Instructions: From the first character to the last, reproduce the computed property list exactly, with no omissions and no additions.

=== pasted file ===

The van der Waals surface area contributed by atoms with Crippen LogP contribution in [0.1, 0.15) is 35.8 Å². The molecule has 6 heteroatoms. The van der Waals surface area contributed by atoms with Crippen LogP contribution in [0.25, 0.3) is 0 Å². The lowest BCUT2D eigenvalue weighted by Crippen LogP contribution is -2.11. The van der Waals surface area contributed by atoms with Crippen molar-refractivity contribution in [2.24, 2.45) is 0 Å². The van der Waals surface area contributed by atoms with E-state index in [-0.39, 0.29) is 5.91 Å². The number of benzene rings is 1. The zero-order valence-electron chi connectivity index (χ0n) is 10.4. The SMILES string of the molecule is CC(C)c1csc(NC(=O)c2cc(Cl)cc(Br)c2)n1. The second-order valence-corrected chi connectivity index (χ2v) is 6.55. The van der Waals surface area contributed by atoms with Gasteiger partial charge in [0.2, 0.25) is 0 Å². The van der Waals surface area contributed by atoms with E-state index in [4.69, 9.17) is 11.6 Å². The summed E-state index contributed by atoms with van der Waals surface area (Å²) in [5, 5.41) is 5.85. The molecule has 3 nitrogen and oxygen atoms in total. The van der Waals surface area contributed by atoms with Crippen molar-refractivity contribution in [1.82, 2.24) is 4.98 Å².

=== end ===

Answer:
The van der Waals surface area contributed by atoms with Crippen LogP contribution in [0.1, 0.15) is 35.8 Å². The molecule has 6 heteroatoms. The van der Waals surface area contributed by atoms with Crippen LogP contribution in [0.25, 0.3) is 0 Å². The lowest BCUT2D eigenvalue weighted by Crippen LogP contribution is -2.11. The van der Waals surface area contributed by atoms with Crippen molar-refractivity contribution in [2.24, 2.45) is 0 Å². The van der Waals surface area contributed by atoms with E-state index in [-0.39, 0.29) is 5.91 Å². The number of benzene rings is 1. The zero-order valence-electron chi connectivity index (χ0n) is 10.4. The SMILES string of the molecule is CC(C)c1csc(NC(=O)c2cc(Cl)cc(Br)c2)n1. The second-order valence-corrected chi connectivity index (χ2v) is 6.55. The van der Waals surface area contributed by atoms with Gasteiger partial charge in [0.2, 0.25) is 0 Å². The van der Waals surface area contributed by atoms with E-state index in [4.69, 9.17) is 11.6 Å². The summed E-state index contributed by atoms with van der Waals surface area (Å²) in [5, 5.41) is 5.85. The molecule has 3 nitrogen and oxygen atoms in total. The van der Waals surface area contributed by atoms with Crippen molar-refractivity contribution in [1.82, 2.24) is 4.98 Å².